For everyone experiencing in Battlefield 4 major lag, crashes, bugs, death behind otherwise solid walls, I feel your pain. And communities are quick to jump on developers for “This game needs more development time!” or “Fix your shit, DICE!” While such requests are valid and worth considering, there’s a reason for the problems Battlefielders are having. Trouble is, no one’s really dissected why. Until now.
If you’re unfamiliar, Symthic.com is a great place for gun stats and generally intelligent discussion on the mechanics of popular (mostly shooter) games. With the release of BF4, questions of sloppy coding and network infrastructure abound. One user calling himself “fhlom,” who is himself a game developer, has come forward to try and explain why BF4 has so many issues. He does a much better job of explaining the tech stuff than I ever could, so hop on over to Symthic to read the full post and his Q&A that follows.
A few thoughts
I will say that much of what he lays out isn’t necessarily something DICE could test on a grand scale, even with the beta. The ratio of people who played an early version of the game to those who simply bought it is a huge factor. At least 10:1 in favor of the final release would be my conservative estimate. And if several tens of thousands of people played the beta, then that’s at least several hundred thousand extra pools of data servers are now required to handle.
Do these explanations and assumptions condone a sloppy release from a studio with the means to test it? Yes and no, I’d say. On the one hand, there’s only so much preparation a studio can do before release day comes, and creative works of any kind are never actually “done” in the truest sense of the word. Novels, films, musical albums, and especially games, are “publishable” instead of “done.” One advantage games have is post release support. You can’t re-edit a movie, for instance.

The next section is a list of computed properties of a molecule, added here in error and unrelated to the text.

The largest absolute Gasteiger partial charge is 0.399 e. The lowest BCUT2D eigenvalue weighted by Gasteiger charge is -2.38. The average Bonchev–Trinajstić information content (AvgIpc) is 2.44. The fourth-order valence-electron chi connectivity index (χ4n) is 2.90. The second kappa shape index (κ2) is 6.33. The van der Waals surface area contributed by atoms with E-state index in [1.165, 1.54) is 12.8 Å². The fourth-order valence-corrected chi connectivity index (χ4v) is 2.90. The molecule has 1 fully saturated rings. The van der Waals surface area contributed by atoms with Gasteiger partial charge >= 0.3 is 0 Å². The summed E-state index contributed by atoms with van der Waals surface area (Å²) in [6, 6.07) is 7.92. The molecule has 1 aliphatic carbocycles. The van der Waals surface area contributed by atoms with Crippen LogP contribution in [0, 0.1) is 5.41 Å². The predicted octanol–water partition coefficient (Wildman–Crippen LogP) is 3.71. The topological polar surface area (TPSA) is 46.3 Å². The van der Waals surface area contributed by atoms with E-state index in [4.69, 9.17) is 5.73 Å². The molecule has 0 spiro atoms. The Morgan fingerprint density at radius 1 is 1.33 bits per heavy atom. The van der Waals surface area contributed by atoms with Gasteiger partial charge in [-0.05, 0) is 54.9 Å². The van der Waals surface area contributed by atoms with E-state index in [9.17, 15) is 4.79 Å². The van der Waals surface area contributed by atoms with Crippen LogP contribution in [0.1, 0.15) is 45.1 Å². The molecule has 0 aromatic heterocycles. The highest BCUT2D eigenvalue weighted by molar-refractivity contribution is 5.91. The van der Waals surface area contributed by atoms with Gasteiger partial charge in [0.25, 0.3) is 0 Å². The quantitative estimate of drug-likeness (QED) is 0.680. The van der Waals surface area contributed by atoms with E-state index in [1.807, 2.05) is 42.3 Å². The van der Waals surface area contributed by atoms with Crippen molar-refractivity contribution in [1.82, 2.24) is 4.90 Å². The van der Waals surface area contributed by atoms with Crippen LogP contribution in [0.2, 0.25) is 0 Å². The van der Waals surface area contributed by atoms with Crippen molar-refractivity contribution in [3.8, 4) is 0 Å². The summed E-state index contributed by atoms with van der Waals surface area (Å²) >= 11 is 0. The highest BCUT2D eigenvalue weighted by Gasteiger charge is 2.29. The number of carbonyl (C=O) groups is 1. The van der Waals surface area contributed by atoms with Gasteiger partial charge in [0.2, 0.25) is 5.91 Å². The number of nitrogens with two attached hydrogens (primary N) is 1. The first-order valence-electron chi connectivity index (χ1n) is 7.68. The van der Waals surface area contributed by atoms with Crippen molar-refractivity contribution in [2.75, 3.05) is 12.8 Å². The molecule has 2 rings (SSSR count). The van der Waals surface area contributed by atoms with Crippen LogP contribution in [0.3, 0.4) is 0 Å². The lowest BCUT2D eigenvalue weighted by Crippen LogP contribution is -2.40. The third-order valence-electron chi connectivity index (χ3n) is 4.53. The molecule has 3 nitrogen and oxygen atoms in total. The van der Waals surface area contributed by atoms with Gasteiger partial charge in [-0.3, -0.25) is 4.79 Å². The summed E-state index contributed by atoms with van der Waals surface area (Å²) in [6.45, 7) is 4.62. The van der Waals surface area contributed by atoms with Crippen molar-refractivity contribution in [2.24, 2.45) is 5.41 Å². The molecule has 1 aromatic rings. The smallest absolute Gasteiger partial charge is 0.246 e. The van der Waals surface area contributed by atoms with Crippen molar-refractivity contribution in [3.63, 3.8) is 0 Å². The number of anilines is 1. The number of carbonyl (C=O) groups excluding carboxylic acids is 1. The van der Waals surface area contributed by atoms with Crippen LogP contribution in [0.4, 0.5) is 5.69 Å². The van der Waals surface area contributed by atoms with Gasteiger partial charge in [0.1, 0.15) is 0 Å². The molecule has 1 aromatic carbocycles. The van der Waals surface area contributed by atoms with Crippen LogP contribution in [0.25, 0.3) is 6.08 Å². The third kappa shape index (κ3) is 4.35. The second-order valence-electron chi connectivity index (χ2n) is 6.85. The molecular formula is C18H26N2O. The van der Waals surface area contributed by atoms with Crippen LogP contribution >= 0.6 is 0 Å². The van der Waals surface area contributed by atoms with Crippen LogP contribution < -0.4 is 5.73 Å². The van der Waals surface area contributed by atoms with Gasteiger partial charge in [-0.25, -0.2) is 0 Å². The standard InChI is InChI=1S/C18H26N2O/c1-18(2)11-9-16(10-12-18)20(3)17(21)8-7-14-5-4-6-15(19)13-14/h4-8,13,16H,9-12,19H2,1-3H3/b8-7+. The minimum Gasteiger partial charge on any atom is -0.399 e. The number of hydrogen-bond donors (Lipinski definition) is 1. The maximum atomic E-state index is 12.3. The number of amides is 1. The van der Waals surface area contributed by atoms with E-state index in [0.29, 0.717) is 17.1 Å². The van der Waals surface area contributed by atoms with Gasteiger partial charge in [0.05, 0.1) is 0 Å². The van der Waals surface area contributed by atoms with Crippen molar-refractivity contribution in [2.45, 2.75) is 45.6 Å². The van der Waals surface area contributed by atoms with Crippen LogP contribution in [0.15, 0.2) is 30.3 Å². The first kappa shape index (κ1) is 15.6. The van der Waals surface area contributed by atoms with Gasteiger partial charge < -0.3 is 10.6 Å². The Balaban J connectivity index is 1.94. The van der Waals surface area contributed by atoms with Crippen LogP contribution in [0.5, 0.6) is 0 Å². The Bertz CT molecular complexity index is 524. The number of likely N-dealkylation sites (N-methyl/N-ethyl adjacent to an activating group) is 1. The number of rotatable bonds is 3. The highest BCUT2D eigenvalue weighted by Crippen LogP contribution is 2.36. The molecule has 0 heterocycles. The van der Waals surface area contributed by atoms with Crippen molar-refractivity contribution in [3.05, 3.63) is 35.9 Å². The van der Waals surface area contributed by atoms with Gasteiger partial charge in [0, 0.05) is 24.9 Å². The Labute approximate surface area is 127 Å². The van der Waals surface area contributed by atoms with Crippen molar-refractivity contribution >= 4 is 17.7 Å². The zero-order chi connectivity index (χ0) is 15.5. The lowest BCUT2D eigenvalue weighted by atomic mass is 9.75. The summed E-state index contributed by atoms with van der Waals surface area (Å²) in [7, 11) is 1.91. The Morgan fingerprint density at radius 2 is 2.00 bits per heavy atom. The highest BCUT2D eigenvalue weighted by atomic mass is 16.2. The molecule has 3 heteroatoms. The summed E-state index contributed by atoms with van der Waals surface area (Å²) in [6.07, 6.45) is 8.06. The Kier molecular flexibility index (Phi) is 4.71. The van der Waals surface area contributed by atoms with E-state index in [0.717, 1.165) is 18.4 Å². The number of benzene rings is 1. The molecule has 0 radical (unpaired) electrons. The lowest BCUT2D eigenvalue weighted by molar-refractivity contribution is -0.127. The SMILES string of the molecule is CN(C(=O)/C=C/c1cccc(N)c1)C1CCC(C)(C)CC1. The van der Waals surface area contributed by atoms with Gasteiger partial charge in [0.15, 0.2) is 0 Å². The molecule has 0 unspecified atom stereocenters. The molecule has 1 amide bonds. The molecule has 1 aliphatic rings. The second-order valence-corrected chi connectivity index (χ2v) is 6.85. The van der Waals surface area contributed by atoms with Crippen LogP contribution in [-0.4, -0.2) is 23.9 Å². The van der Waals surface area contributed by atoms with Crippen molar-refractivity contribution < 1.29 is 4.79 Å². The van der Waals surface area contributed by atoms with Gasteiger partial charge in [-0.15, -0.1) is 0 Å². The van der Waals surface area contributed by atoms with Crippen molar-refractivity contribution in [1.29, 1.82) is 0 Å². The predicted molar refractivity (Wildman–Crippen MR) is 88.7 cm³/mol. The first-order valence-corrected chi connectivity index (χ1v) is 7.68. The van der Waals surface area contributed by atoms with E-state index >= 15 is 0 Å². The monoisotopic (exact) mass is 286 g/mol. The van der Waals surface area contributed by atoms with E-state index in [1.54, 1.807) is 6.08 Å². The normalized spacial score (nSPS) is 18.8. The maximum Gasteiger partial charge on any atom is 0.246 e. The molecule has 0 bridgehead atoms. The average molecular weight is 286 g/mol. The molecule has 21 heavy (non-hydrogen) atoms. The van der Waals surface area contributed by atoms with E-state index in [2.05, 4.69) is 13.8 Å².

So I think DICE, pushed by their own internal deadlines and those of their customers, and of course EA, chose to release a game they more than likely knew needed work because there was enough demand to do so. With any large title these days, I’d think it impossible to truly grasp what kinds of bugs pop up once a product is released to the masses. We like to say that developers should “see this shit coming,” but they have more on their minds than looking at every little crack in their otherwise perfect vase (pardon the metaphor). Some errors are more glaring than others, sure, but the point stands.
On the other hand, do I think DICE knew there were crashing issues, balance issues, coding issues? Of course I do. They aren’t stupid. And they are responsible, at least partly, for the backlash they now receive. By the end of its life cycle, BF3 ran as well as it ever did, close enough to spot on as the series had ever been. Like the Symthic post says, it’s possible those fixes didn’t get pushed forward into the new iteration of Frostbite, and while I think fhlom is somewhat apologetic out of sympathy, I won’t be.
DICE knew what the numbers for their game were, I’m sure. I’m sure also they knew the pre-order amounts and had calculations for possible sales day one and beyond. Having worked in the product delivery sector (read: retail/GameStop), I know the game itself has likely been in its current “complete” state for a while. I’d like to think some of the patches BF3 got could have been implemented in that time or, more likely, that’s being worked on now. I don’t blame DICE for wanting to push their product so they can work on content to follow, I just wish they could’ve spent a little more time polishing.
Again, I know full well that there are steep deadlines in place, and that once those loom, certain things get pushed way down on the priority list. Maybe, just maybe, there was a huge bug/crash/glitch in the build of Battlefield 4 that directly precedes the one we’re playing now. Imagine that maybe this bug was so damning for their game that DICE absolutely had to fix it and, though they did in time for release, these “lesser” issues didn’t get the full treatment. And that’s just one of an infinite number of possible scenarios that’s caused our current BF4 woes.
All this said, I’ll repeat myself one last time. DICE probably knew what they had was less than stable and most likely did everything they could day one to remedy the issue. They continue to attempt just that, as they’ve demonstrated with continuous patching in the days following release. Some of the problems are inexcusable, others understandable. What we all need to remember is, the game is still young, and its lifecycle barely begun. There’ll much more time to enjoy if we can get past these minor frustrations.